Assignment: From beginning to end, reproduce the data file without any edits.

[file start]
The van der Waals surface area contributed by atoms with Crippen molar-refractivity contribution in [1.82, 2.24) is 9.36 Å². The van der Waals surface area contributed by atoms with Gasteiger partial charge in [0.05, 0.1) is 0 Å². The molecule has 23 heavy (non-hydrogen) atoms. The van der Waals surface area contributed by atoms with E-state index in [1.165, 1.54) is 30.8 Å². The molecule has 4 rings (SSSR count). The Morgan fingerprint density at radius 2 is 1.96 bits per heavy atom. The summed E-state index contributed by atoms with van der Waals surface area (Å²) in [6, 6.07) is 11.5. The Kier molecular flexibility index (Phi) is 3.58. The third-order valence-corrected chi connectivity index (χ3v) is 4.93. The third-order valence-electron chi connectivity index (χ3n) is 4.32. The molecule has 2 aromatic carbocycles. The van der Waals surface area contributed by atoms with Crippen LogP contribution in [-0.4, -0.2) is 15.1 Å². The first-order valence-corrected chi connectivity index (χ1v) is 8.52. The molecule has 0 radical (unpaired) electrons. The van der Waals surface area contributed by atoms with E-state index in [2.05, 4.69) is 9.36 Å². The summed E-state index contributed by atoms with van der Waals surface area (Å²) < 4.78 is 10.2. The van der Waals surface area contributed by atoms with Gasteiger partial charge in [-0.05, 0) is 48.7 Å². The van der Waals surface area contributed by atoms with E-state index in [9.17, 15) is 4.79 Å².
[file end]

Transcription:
The van der Waals surface area contributed by atoms with Crippen molar-refractivity contribution in [1.82, 2.24) is 9.36 Å². The van der Waals surface area contributed by atoms with Gasteiger partial charge in [0.05, 0.1) is 0 Å². The molecule has 23 heavy (non-hydrogen) atoms. The van der Waals surface area contributed by atoms with E-state index in [1.165, 1.54) is 30.8 Å². The molecule has 4 rings (SSSR count). The Morgan fingerprint density at radius 2 is 1.96 bits per heavy atom. The summed E-state index contributed by atoms with van der Waals surface area (Å²) in [6, 6.07) is 11.5. The Kier molecular flexibility index (Phi) is 3.58. The third-order valence-corrected chi connectivity index (χ3v) is 4.93. The third-order valence-electron chi connectivity index (χ3n) is 4.32. The molecule has 2 aromatic carbocycles. The van der Waals surface area contributed by atoms with Crippen LogP contribution in [-0.4, -0.2) is 15.1 Å². The first-order valence-corrected chi connectivity index (χ1v) is 8.52. The molecule has 0 radical (unpaired) electrons. The van der Waals surface area contributed by atoms with E-state index in [2.05, 4.69) is 9.36 Å². The summed E-state index contributed by atoms with van der Waals surface area (Å²) < 4.78 is 10.2. The van der Waals surface area contributed by atoms with Gasteiger partial charge in [-0.05, 0) is 48.7 Å². The van der Waals surface area contributed by atoms with E-state index in [9.17, 15) is 4.79 Å².